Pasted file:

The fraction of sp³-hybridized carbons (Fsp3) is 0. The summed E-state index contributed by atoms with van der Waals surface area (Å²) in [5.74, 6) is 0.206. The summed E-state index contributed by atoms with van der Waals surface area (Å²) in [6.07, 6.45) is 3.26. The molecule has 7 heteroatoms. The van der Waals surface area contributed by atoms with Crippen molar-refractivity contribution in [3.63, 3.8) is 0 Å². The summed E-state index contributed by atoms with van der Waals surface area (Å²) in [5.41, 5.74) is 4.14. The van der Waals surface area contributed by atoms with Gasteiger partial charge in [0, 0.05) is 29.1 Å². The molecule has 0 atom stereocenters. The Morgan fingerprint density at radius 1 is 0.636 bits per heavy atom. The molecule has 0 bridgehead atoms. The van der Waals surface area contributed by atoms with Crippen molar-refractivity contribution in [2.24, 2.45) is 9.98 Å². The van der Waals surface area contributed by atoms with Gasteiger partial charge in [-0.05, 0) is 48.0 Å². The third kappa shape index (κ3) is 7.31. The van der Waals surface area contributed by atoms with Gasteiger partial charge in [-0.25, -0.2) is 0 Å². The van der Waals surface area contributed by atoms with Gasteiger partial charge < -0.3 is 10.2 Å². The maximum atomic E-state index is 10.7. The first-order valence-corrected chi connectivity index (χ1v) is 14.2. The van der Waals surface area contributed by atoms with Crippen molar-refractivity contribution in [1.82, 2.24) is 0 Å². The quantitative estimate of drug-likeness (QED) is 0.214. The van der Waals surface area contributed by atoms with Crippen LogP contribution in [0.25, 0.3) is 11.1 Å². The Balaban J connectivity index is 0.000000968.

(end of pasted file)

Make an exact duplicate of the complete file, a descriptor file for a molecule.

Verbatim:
The fraction of sp³-hybridized carbons (Fsp3) is 0. The summed E-state index contributed by atoms with van der Waals surface area (Å²) in [5.74, 6) is 0.206. The summed E-state index contributed by atoms with van der Waals surface area (Å²) in [6.07, 6.45) is 3.26. The molecule has 7 heteroatoms. The van der Waals surface area contributed by atoms with Crippen molar-refractivity contribution in [3.63, 3.8) is 0 Å². The summed E-state index contributed by atoms with van der Waals surface area (Å²) in [5.41, 5.74) is 4.14. The van der Waals surface area contributed by atoms with Gasteiger partial charge in [0, 0.05) is 29.1 Å². The molecule has 0 atom stereocenters. The Morgan fingerprint density at radius 1 is 0.636 bits per heavy atom. The molecule has 0 bridgehead atoms. The van der Waals surface area contributed by atoms with Crippen molar-refractivity contribution in [2.24, 2.45) is 9.98 Å². The van der Waals surface area contributed by atoms with Gasteiger partial charge in [-0.05, 0) is 48.0 Å². The third kappa shape index (κ3) is 7.31. The van der Waals surface area contributed by atoms with Gasteiger partial charge in [-0.25, -0.2) is 0 Å². The van der Waals surface area contributed by atoms with Gasteiger partial charge < -0.3 is 10.2 Å². The maximum atomic E-state index is 10.7. The first-order valence-corrected chi connectivity index (χ1v) is 14.2. The van der Waals surface area contributed by atoms with Crippen molar-refractivity contribution in [1.82, 2.24) is 0 Å². The quantitative estimate of drug-likeness (QED) is 0.214. The van der Waals surface area contributed by atoms with Crippen LogP contribution in [0.25, 0.3) is 11.1 Å². The Balaban J connectivity index is 0.000000968.